10:18 p.m. Hieftje says that an Allen Creek Greenway master plan might be prepared before the end of the budget year. Kunselman asks if there’d been any council direction to start any of the activity that Hieftje has described. Yes, Hieftje says, there was a resolution involving 415 W. Washington. Kunselman reiterates the fact that staff has not been directed specifically to develop a greenway master plan. He’s reiterating the lack of resources for park planning. There are 157 parks in the city and he wonders why Liberty Plaza has become the most important one. Kunselman will support the referral to PAC.
If the council had directed the 415 W. Washington property to be listed for sale, it would have been be the third downtown city-owned property to be listed for sale in the last year and a half. The council directed the city administrator to move toward hiring a broker for the old Y lot at Fifth and William at its March 4, 2013 meeting. And on Nov. 18, 2013, the council authorized the sale of the lot to Dennis Dahlmann for $5.25 million.
And the council voted at its April 7, 2014 meeting to confirm its earlier decision to direct the city administrator to list the development rights for the top of the Library Lane parking structure for sale. On July 1, city administrator Steve Powers notified the council that he’d selected CBRE to market and broker the sale of the development rights.
The 415 W. Washington parcel is currently used as a surface parking lot in the city’s public parking system, which has averaged about $18,000 in revenue per month, or about $216,000 a year over the last two years. The parcel also includes several buildings that previously served as the road commission facility and the city maintenance yard. A study commissioned by the city of the property concluded that the cost of stabilizing and renovating all of the buildings could be as high as $6 million. [.pdf of Aug. 29, 2013 report] That study came after the 555 Nonprofit Gallery and Studios had stepped forward with an interest in the possible renovation and reuse of the building as artist studio space. For additional background on that, see “City Council Parcels Out Tasks: Open Space.”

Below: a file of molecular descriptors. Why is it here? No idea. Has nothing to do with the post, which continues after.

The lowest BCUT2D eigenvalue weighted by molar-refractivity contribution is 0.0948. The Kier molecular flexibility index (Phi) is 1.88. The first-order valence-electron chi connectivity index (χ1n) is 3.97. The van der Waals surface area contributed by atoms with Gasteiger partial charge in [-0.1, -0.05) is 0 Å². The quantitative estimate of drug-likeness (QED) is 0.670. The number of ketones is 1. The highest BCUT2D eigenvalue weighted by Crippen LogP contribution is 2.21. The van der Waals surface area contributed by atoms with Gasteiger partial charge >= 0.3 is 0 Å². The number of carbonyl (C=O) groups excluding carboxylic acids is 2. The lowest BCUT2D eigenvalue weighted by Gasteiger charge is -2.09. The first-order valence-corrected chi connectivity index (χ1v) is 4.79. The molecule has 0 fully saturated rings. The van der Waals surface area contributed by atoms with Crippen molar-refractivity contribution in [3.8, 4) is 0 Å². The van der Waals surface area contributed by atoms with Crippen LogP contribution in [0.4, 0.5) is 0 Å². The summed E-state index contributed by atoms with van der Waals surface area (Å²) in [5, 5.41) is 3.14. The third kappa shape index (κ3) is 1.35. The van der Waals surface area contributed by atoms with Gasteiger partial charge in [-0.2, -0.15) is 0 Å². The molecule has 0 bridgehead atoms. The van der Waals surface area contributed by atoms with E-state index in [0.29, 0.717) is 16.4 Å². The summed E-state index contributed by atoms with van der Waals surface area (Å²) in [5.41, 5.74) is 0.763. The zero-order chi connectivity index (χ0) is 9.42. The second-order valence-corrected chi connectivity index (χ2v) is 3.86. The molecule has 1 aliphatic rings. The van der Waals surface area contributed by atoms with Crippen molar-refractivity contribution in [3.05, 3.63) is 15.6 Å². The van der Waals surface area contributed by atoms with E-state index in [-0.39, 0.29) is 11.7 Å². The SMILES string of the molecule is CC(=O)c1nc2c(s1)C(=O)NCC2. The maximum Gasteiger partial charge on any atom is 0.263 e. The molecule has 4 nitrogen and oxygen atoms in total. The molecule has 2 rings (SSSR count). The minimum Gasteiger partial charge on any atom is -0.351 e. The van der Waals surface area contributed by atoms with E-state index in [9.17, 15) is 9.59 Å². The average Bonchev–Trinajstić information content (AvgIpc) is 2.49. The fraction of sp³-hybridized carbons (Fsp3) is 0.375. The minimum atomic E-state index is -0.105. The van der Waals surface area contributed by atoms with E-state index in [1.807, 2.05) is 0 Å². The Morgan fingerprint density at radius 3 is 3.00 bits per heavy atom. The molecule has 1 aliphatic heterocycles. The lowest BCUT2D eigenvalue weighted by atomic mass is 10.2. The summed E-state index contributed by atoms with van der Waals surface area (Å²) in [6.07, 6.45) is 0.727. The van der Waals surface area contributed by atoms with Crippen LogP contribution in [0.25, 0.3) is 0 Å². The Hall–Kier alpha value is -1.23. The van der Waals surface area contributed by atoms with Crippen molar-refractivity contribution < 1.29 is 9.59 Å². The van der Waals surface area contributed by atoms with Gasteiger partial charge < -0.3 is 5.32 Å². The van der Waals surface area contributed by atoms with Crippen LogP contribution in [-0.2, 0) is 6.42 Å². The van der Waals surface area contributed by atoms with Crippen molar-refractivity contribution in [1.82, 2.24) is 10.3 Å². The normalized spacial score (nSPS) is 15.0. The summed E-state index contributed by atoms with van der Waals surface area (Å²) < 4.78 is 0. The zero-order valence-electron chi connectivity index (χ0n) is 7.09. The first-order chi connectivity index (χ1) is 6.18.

Ultimately the city moved toward demolishing the buildings. The city administrator’s proposed FY 2015 budget included $300,000 for the demolition of the buildings, but the council amended out that allocation during its deliberations on May 19, 2014:
1:40 a.m. Budget amendment: 415 W. Washington demolition. This proposal will simply eliminate general fund support for demolition of the city-owned buildings at 415 W. Washington. [Kailasapathy, Lumm, Eaton, Anglin]
1:54 a.m. Outcome: The council approved this amendment over the dissent of Kunselman, Taylor and Warpehoski.
Two pieces of land immediately adjacent to 415 W. Washington have been in the news recently. At their July 1, 2014 meeting, city planning commissioners approved The Mark condo project for the parcel on Liberty Street where a car wash is currently located. The proposal from developer Alex de Parry is to demolish an existing car wash at 318 W. Liberty and build an 11,910-square-foot structure with seven residential condominiums – five two-bedroom and two three-bedroom units.
And at the July 2, 2014 meeting of the Ann Arbor Downtown Development Authority, it was announced that the final site recommendation for a downtown stop for the WALLY rail line is for the east side of the railroad tracks between Liberty and Washington streets – opposite of where the former city maintenance yard was located at 415 W. Washington. It was reported at that meeting that it would not be a full station. Rather, it would be a platform with canopies and a ramp to Washington Street to the north and a sidewalk connection to the south onto Liberty. The stop would be built entirely within the railroad right-of-way – and there would be no taking of public or private property. The site would be contingent on the WALLY project moving forward.
This brief was filed from the city council’s chambers on the second floor of city hall, located at 301 E. Huron.